The British bicycling team used a strategy known as marginal gains to win the 2012 Tour de France as well as dominate the 2012 Olympics. That strategy involved looking at all the tiny ways a rider’s performance could be improved instead of focusing on simply one or two big improvements. According to their coach, Sir David Bradsford, “Each improvement may seem trivial, but the cumulative effect can be huge.”
Tiny or marginal gains, involving many factors, resulted in massive success for the British cycling team! The team had never won the Tour de France before they started focusing on making marginal gains.
Finding marginal gains in energy expenses
Marginal gains can apply to your energy cost as well. If you want to use less energy and benefit from the improved cash flow from smaller utility bills, it’s important to look for marginal gains across the whole landscape of your business energy profile.
“Each improvement may seem trivial, but the cumulative effect can be huge.” Sir David Bradsford
While the British cycling team was happy to achieve a 1% improvement in many areas, it is often easy to find “marginal” energy reductions of 50% or more in most work settings. Many of the energy technologies used in businesses are holdovers from a time when energy was cheap and concern for energy conservation was nonexistent.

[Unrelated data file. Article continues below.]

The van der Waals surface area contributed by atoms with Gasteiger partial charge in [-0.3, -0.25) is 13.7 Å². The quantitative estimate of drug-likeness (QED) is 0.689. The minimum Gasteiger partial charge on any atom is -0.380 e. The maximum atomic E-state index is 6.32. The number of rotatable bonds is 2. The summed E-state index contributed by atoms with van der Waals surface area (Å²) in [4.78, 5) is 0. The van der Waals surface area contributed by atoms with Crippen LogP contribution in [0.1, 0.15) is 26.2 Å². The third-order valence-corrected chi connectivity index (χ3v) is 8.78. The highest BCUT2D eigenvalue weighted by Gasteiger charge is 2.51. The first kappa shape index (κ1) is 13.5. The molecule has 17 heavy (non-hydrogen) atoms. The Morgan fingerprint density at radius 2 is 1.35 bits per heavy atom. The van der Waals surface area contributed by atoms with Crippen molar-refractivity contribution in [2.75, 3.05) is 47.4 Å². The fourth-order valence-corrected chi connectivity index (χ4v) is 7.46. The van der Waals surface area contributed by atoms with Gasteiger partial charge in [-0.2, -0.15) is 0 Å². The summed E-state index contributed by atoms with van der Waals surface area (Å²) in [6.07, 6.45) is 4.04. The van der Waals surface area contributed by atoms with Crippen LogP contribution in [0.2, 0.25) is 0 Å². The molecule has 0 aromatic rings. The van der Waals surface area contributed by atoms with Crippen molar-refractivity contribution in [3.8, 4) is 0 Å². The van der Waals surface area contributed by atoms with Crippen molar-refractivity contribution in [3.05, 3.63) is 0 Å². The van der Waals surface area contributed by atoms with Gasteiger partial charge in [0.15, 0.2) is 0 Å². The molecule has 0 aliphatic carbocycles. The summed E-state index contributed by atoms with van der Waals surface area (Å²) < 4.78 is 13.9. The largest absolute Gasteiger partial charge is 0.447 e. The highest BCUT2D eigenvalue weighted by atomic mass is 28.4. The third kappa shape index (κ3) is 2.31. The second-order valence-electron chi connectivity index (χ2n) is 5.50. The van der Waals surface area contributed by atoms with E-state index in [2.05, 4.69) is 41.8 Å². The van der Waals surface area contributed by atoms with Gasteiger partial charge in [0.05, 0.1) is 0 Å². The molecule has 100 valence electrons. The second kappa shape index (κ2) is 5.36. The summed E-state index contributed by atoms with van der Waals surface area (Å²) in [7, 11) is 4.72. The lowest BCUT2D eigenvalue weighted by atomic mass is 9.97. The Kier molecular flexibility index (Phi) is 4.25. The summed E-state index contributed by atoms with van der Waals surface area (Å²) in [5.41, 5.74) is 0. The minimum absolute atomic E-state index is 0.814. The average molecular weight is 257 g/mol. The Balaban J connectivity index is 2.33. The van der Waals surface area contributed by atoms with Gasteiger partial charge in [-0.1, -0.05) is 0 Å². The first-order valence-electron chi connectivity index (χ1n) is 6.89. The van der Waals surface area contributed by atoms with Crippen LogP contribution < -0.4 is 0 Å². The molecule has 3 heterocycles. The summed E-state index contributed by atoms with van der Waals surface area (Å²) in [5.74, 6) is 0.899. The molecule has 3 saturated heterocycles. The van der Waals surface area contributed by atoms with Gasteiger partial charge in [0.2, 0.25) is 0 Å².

A perfect example would be the exit signs that litter the business landscape. These signs, which are required by law and a necessity in the case of an emergency, are often considered just an expense of doing business. Let’s look at the marginal gains that are possible in just this one area of the energy use spectrum.
If an exit sign using an incandescent light bulb is replaced with an LED version, the energy cost per year plummets! It drops from an average yearly cost of $28 to a miniscule $4! That’s an 86% reduction! Hardly a marginal gain but often overlooked because it’s considered a marginal expense. Multiply that savings by the number of exit signs in a business and the dollars add up fast.
Using that same exit sign there is another overlooked marginal gain possible. The average incandescent exit sign light bulb needs to be replaced at least once per year. An LED on the other hand can last 5 – 10 years while running 24/7. The resulting savings in labor is significant, but again, often overlooked.
“Many of the energy technologies used in businesses today are holdovers from a time when energy was cheap and concern for energy conservation was nonexistent.”
Marginal gains are possible in countless areas when it comes to energy conservation in the workplace. While dramatic reductions in your utility expenses are not as exciting as winning the Tour de France, it will result in a big win for the bottom line of any company! If you would like to know if energy savings are possible for your building or business take advantage of our Complimentary Energy Use Assessment. The Assessment is a convenient way to take the first step towards energy savings.
The Energy Alliance Group (EAG) of North America is an energy solutions company providing energy saving products, technologies and services.